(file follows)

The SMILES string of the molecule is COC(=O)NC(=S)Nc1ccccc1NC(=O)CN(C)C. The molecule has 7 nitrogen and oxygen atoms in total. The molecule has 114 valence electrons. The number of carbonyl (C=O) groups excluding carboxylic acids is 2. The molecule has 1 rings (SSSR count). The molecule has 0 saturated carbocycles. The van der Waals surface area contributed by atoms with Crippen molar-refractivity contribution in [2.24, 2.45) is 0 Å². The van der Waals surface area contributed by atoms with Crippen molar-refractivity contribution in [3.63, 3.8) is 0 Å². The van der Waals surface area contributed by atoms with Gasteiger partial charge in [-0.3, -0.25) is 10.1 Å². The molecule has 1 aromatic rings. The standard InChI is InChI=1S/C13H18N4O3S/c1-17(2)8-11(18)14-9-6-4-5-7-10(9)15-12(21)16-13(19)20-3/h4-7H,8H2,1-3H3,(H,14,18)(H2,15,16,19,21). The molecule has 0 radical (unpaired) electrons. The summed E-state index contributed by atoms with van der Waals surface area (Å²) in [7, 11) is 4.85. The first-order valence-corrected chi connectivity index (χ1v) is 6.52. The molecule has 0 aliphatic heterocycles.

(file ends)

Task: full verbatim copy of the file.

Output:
The SMILES string of the molecule is COC(=O)NC(=S)Nc1ccccc1NC(=O)CN(C)C. The molecule has 7 nitrogen and oxygen atoms in total. The molecule has 114 valence electrons. The number of carbonyl (C=O) groups excluding carboxylic acids is 2. The molecule has 1 rings (SSSR count). The molecule has 0 saturated carbocycles. The van der Waals surface area contributed by atoms with Crippen molar-refractivity contribution in [2.24, 2.45) is 0 Å². The van der Waals surface area contributed by atoms with Crippen molar-refractivity contribution in [3.63, 3.8) is 0 Å². The van der Waals surface area contributed by atoms with Gasteiger partial charge in [-0.3, -0.25) is 10.1 Å². The molecule has 1 aromatic rings. The standard InChI is InChI=1S/C13H18N4O3S/c1-17(2)8-11(18)14-9-6-4-5-7-10(9)15-12(21)16-13(19)20-3/h4-7H,8H2,1-3H3,(H,14,18)(H2,15,16,19,21). The molecule has 0 radical (unpaired) electrons. The summed E-state index contributed by atoms with van der Waals surface area (Å²) in [7, 11) is 4.85. The first-order valence-corrected chi connectivity index (χ1v) is 6.52. The molecule has 0 aliphatic heterocycles.